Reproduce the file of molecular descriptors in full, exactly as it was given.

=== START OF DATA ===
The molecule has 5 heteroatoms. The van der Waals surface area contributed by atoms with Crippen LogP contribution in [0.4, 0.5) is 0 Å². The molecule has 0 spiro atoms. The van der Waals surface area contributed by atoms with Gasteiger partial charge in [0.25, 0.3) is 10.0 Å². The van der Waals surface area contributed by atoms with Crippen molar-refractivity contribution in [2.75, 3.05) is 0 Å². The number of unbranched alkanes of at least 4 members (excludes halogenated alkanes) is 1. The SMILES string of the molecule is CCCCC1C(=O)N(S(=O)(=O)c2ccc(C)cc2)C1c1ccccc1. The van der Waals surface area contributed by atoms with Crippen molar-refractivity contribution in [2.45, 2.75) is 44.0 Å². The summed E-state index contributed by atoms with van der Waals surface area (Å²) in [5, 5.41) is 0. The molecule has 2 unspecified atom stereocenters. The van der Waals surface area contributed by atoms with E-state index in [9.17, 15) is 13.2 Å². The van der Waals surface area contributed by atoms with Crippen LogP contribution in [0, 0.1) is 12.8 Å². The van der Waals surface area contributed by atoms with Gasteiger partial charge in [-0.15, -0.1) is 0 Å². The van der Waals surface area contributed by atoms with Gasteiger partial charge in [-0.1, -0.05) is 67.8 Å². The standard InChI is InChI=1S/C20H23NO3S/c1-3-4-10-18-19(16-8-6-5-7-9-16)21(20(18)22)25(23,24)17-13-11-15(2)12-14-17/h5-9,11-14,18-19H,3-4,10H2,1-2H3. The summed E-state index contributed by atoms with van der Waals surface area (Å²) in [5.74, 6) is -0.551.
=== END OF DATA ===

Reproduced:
The molecule has 5 heteroatoms. The van der Waals surface area contributed by atoms with Crippen LogP contribution in [0.4, 0.5) is 0 Å². The molecule has 0 spiro atoms. The van der Waals surface area contributed by atoms with Gasteiger partial charge in [0.25, 0.3) is 10.0 Å². The van der Waals surface area contributed by atoms with Crippen molar-refractivity contribution in [2.75, 3.05) is 0 Å². The number of unbranched alkanes of at least 4 members (excludes halogenated alkanes) is 1. The SMILES string of the molecule is CCCCC1C(=O)N(S(=O)(=O)c2ccc(C)cc2)C1c1ccccc1. The van der Waals surface area contributed by atoms with Crippen molar-refractivity contribution in [2.45, 2.75) is 44.0 Å². The summed E-state index contributed by atoms with van der Waals surface area (Å²) in [5, 5.41) is 0. The molecule has 2 unspecified atom stereocenters. The van der Waals surface area contributed by atoms with E-state index in [9.17, 15) is 13.2 Å². The van der Waals surface area contributed by atoms with Crippen LogP contribution in [0, 0.1) is 12.8 Å². The van der Waals surface area contributed by atoms with Gasteiger partial charge in [-0.15, -0.1) is 0 Å². The van der Waals surface area contributed by atoms with Gasteiger partial charge in [-0.1, -0.05) is 67.8 Å². The standard InChI is InChI=1S/C20H23NO3S/c1-3-4-10-18-19(16-8-6-5-7-9-16)21(20(18)22)25(23,24)17-13-11-15(2)12-14-17/h5-9,11-14,18-19H,3-4,10H2,1-2H3. The summed E-state index contributed by atoms with van der Waals surface area (Å²) in [5.74, 6) is -0.551.